Hip-hop has become a meaningless word – or worse, a word shellacked with so many saleable commercial and political meanings that it becomes a weapon against the very people that originated the genre. A new film is circulating, with clarifying impact. “The film forces a real conflict over who defines hip-hop, who uses it for what and what those of us who claim to know better are actually doing to address these and related concerns.”

 

Black August and Crises of Hip-Hop as Euphemism

A Black Agenda Radio commentary by BAR editor Jared A. Ball

“’Hip-hop’ has become more a euphemism that erases the blackness of its progenitors and their condition.”

If you didn’t know already, let me be the first to tell you that there is indeed a crisis in hip-hop politics and intellectualism. It is a crisis of separation, a crisis of deracination and of political trajectory. In part it is a crisis of euphemism and in this case it’s as old as calling the horrors of enslavement a “triangular trade.” But unlike the way, say, “urban” has become a euphemism for Black, and one known as such, “hip-hop” has become more a euphemism that erases the blackness of its progenitors and their condition. The euphemistic erasure of blackness, of Africanness, has long-reached crisis proportions, where it is used to confuse, justify or make invisible the people and their lived experiences. And it is a crisis that needs to be more aggressively addressed by those who accept the brand-naming of a “hip-hop generation,” “hip-hop studies” or “hip-hop activism.” And whether or not she meant to challenge this euphemism, Dream Hampton has so nicely done so with her new film, Black August: A Hip-Hop Documentary Concert.

Since 1998 the Malcolm X Grassroots Movement’s Black August Hip-Hop Project has made its mission the exposure of political prisoners and the issues surrounding political imprisonment to new generations of young people. Since then organizers have created nice blends of concert performances and political education as methods of raising funds for and awareness of political prisoners. The existence of the work and the making of a film about the work by definition explodes the fallacy of hip-hop’s popular separation by euphemism from the communities of Black and Brown people that created it, the conditions these communities still suffer and the status of some of those captured in struggle against those conditions. The film forces a real conflict over who defines hip-hop, who uses it for what and what those of us who claim to know better are actually doing to address these and related concerns. And at a recent screening of the film in Washington, D.C. all of these wonderful tensions were evident.

De-politicized and empty conversations simply cannot coexist with this film, hence its unyielding brilliance.”

After watching the film, which explores some of the history of Black August, first organized to honor “fallen freedom fighters” like George Jackson in the 1970s, a lively discussion occurred. It was clear that this discussion was one of euphemism v. unmasked reality. Some expressed shock at the very existence of political prisoners. Others talked of joining and reviving a chapter of the Malcolm X Grassroots Movement. Others exchanged community efforts to support and even mimic aspects of the work of those currently incarcerated, exiled or those who had been assassinated. But what was most clear was that no euphemism could withstand the film itself. No tired discussions of hip-hop as some distinct culture divorced from any specific origin, no nonsense of hip-hop being color blind, or of hip-hop as a mechanism of communal economic empowerment or some disconnected intellectual enterprise were even attempted. Nobody even repeated ridiculous claims that hip-hop elected Obama in 2008 or caused his party’s downfall in 2010. In fact, Obama was only raised as an issue of what now impedes the work represented in the film. No, de-politicized and empty conversations simply cannot coexist with this film, hence its unyielding brilliance.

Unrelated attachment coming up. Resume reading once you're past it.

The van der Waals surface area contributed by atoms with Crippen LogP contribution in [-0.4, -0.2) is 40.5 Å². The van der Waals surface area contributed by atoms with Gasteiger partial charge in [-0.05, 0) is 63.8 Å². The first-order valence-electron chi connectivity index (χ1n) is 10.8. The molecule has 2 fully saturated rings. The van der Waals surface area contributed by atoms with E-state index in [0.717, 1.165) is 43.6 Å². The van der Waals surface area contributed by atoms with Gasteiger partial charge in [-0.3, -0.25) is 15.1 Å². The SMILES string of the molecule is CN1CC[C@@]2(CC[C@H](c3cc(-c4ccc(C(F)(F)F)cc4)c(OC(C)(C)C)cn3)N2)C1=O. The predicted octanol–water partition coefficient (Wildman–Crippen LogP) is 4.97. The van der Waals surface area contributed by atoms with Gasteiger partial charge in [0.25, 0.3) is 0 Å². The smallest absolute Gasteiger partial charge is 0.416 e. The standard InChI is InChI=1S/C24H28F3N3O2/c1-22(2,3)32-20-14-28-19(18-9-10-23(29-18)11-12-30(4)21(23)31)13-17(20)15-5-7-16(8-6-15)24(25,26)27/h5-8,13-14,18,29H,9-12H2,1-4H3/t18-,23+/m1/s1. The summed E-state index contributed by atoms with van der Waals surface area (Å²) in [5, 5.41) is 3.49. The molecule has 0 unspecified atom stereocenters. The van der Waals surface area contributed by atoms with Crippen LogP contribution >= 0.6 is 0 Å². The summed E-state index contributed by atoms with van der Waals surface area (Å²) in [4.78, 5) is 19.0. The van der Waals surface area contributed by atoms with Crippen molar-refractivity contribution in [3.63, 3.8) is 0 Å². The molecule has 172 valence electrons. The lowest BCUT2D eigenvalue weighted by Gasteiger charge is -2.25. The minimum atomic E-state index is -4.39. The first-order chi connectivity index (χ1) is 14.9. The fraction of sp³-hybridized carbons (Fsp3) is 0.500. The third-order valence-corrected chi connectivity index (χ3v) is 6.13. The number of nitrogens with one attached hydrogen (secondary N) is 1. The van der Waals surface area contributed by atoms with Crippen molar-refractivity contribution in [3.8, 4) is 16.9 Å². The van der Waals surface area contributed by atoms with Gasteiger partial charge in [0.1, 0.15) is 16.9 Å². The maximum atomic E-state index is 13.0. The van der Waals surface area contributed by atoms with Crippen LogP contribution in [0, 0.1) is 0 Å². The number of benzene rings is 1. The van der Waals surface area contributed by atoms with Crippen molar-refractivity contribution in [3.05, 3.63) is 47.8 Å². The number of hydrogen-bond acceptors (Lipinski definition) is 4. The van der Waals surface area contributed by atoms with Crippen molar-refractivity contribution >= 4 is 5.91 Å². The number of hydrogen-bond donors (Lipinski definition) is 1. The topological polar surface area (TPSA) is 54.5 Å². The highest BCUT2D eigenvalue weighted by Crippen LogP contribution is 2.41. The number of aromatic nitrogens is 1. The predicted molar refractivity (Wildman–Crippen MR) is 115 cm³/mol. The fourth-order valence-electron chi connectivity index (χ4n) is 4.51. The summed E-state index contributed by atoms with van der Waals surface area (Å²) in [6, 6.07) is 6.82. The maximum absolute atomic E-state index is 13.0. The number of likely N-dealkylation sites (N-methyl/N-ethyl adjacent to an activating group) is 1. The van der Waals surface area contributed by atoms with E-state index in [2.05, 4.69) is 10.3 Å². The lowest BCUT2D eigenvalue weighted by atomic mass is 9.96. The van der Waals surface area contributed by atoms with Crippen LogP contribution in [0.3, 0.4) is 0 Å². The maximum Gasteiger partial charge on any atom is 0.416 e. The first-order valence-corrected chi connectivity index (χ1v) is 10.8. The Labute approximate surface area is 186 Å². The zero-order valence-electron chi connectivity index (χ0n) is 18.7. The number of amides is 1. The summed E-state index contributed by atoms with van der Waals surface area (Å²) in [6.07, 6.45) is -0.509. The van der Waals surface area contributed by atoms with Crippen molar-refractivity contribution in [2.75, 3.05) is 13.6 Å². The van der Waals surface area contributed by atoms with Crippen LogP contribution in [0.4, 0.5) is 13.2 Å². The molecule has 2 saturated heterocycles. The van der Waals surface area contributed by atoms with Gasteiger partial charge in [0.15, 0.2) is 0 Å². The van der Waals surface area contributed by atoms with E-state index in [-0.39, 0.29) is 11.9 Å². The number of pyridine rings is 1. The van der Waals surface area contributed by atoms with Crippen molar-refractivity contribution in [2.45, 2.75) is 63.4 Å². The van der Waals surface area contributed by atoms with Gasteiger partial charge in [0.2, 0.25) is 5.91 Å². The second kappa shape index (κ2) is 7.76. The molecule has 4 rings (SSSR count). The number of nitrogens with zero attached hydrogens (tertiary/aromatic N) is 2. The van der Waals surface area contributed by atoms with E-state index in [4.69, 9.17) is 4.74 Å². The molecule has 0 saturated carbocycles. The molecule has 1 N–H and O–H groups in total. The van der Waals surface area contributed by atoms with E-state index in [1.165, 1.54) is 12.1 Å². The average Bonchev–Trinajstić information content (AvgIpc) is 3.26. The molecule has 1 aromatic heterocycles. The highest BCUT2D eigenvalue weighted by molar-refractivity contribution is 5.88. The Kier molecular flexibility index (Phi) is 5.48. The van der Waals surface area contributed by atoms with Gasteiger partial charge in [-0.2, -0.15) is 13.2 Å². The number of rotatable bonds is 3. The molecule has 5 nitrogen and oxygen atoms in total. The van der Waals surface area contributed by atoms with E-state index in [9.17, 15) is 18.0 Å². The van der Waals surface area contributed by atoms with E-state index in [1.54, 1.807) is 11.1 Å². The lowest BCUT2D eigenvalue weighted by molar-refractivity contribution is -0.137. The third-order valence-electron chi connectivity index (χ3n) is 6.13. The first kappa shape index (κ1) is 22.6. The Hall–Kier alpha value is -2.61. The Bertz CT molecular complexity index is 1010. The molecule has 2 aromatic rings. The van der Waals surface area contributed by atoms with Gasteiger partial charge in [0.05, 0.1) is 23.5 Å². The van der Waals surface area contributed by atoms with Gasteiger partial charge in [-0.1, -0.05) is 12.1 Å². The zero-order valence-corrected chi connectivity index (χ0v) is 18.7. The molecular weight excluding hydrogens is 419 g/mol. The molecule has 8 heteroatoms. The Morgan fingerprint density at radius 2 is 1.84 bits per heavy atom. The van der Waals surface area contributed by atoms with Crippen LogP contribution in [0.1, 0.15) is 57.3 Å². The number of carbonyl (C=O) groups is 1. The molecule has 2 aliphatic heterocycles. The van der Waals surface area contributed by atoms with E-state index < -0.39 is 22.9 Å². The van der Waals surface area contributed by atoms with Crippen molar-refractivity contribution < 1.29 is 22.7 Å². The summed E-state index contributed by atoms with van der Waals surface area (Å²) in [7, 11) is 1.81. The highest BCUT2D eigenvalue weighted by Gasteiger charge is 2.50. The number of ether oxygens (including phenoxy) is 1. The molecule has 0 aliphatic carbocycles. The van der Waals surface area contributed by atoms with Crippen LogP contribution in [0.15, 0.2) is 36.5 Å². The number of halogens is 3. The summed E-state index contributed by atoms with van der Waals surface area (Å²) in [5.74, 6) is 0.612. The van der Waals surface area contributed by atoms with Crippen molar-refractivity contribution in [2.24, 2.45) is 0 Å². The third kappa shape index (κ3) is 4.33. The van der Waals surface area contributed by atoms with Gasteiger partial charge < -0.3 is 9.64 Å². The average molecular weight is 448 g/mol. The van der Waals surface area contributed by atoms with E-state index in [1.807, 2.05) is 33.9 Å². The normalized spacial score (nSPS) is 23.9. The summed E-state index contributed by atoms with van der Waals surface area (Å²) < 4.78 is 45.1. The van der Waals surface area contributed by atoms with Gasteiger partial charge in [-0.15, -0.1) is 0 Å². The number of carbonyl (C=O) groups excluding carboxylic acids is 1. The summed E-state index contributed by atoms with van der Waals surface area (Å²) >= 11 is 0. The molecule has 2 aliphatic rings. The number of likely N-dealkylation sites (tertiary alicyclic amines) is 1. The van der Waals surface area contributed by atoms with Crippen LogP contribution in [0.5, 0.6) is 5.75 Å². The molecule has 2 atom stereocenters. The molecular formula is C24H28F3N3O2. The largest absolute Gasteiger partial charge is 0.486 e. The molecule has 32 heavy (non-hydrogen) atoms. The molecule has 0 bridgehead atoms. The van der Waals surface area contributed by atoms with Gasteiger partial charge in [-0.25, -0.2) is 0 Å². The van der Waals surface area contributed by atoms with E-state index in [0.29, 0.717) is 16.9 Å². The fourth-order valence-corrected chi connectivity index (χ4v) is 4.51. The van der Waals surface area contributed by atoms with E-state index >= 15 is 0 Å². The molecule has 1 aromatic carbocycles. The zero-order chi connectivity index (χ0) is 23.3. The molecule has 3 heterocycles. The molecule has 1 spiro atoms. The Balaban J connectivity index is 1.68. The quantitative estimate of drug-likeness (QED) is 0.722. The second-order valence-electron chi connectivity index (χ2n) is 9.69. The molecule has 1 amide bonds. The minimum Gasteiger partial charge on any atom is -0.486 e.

The post-screening discussion, which was not held just among activist circle regulars, or what Obama’s folks call the “professional left,” went straight to the matters at hand. What and who are political prisoners, what do they want, what did they do then and what are we going to do now since not one of their issues has been positively resolved. And this is the power of the film and the work depicted in the film. That those themes might resonate beyond the activist or intellectual elite and explode the euphemism hip-hop has become is precisely the point. Black August addresses the crisis of euphemism which is a crisis in our political consistency. Dead Prez have famously said that “it’s bigger than hip-hop,” and so is this film. It may depict performance but, as Black August organizer Monifa Bandele can be heard closing the film, “It ain’t no damn concert.”